She pulled on a pair of tracksuit pants and an old
tee-shirt. 'I'm going out,' she said, scuffing past the
Her mother called out to her before she got to the
front door. 'Have you thought about what you might
like for Christmas?'
Shelby tilted her head to the side. 'Not really.'
Every Christmas and birthday was the same. It was
a time for Shelby to get something she really needed
for riding. For her birthday she got a winter combo
rug, and last Christmas it was a saddlecloth embroidered
with the Pony Club emblem.
Most of the other girls at the Pony Club didn't have
to wait for their birthdays – they got things when they
needed them, and sometimes when they didn't. Hayley
Crook had jodhpurs in every colour imaginable, and
matching saddle blankets to go with them. It didn't
make any sense at all, because Shelby's father went to
an office all day, just the same as Mr Crook did, and
yet the Crooks lived in a big fancy house with a pool
area, and a gardener, and a cleaning lady three days a
week, while Shelby's family (as her dad was always
telling her) didn't have two pennies to rub together.
Maybe if I lived in a parallel universe I would have
been born into Hayley's family
, she wondered. If she
had, her life would have been way better.
The screen door slammed behind Shelby, and
she walked along the road. Loose gravel crunched
underneath her shoes. It was almost dark now, but the
summer air was still dry and warm. Streetlights arced
over, lighting her way. She could see families inside
their new brick bungalows and the flickering blue
light from their televisions.
Maybe for Christmas she could get a new saddle
like Erin's? That might get her out of the beginner's
ring. Perhaps she could ask for a few lessons? There
was an instructor at the stables where Erin and the
others kept their horses. She could just ask for her
Pony Club membership fees. That was the most boring
At the end of the block she turned left. There were
only two houses on this cul-de-sac, but new blocks
were zoned, with thin pickets and fluttering tape
marking their proposed location. Shelby trudged along
with her head down, her arms folded, and when she
looked up again, what she saw made her pause for
a moment. There in the gloom stood the skeleton of a
house, its pale pine beams glowing. It hadn't been there
that morning – only a flat grey concrete slab.
She knew it would happen sooner or later – new
houses springing up, one after the other, in a slow procession
towards her paddock. Of course, it wasn't
paddock, and that was the problem. She didn't know
who it belonged to. When she and her father had
patched up a ramshackle fence of wire, wood pallets
and baling twine around a nice flat piece of vacant land,
nobody had said a word. They were squatters – that's
what her dad called it. Now the land around it was
being sold off, piece by piece, and one day soon her
paddock would be sliced up and marked with pickets
and tape. Then what would she do? She couldn't exactly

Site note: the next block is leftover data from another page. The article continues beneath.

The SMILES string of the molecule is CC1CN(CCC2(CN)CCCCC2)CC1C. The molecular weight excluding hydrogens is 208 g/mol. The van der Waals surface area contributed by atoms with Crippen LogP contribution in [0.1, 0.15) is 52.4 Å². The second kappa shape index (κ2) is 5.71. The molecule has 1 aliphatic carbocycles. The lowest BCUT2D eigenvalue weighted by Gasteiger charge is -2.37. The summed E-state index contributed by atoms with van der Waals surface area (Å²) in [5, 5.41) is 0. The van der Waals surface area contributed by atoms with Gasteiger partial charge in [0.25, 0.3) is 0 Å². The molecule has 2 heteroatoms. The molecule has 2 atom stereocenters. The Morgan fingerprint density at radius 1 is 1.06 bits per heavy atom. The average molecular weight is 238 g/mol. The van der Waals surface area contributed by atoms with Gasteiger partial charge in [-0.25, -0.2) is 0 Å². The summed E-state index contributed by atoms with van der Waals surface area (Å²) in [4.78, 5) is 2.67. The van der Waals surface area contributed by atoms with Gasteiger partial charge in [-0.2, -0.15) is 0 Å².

keep a horse in the back yard. It wasn't big enough for
starters, and there was Dad's precious vegie patch.
Shelby's dad got a bit cross when the kids went
near his vegies. That might have been because her
little brothers had taken to 'helping' and squashed a
whole row of his beloved tomatoes.
The only thing he got more cross about was his car.
He wouldn't let anyone eat in it and he always opened
the doors for the kids so they wouldn't get greasy
marks on the windows. Shelby's parents had two old-fashioned
Alfa Romeo Spyders. One of them worked,
but the other one, the one her mother drove when it
was working, was really just a spare that her dad had
bought for the parts. Half the time her mother's car was
in pieces all over the garage floor. Neither of the cars
were worth much because they were very old, but her
father loved them. Shelby's mum said that owning a
Spyder was a dream that Shelby's father had had since
he was young.
Blue's shaggy paint face stared out at her over the
wooden sliprail that served as a gate. He whickered to
her in his deep voice. Shelby smiled. He was always
pleased to see her.
'Hello there, lovely boy,' she said to him, sliding
under the rail. Blue nibbled at her fingers, and nosed
around her pockets.
'No treats tonight, I'm afraid.' In her glum mood
she had forgotten to bring him any.
Shelby bounced twice so she could land on her
belly over Blue's back, scrambled across until she was
astride, and then leaned forward, resting her face
against his wiry mane.
'Of course I'm a good rider. I have to ride you,' she
said to him, patting a drum roll on his chest.
Blue was horrible to ride. He had short stubby legs
and struck his hooves hard on the ground, so that every
stride was sharp and jangling and made her teeth
clatter, and yet she managed to sit still and balance. He
was forever tossing his head around, so her hands had
to be supple and forgiving. She had no choice.
'I'd like to see Erin try to win "Rider of the Year"
on you,' she grumbled into his mane.
He put his head down to graze and Shelby slid off
his back and crouched on the ground beside him,
watching him eat.
Blue looked like he had been made from leftover
bits of other horses. He had a short blunt face, and blue
eyes – which is where he got his name. He had a long
thin ewe-neck and a disproportionately large round
rump. The only part of him that was any good was a
thick, flowing tail, so long that it dragged on the
ground. His brown blotches on white added to his
That's when it struck her. It wasn't her poxy old
all-purpose saddle that was holding her back. It was
ugly Blue. If the Pony Club committee saw her on
another horse – something delicate and smooth –
they'd see a world of difference.
'It's you,' she said. His ears flickered towards her
voice. She crept forward and wrapped her arms
around his neck.
Shelby knew what she wanted for Christmas.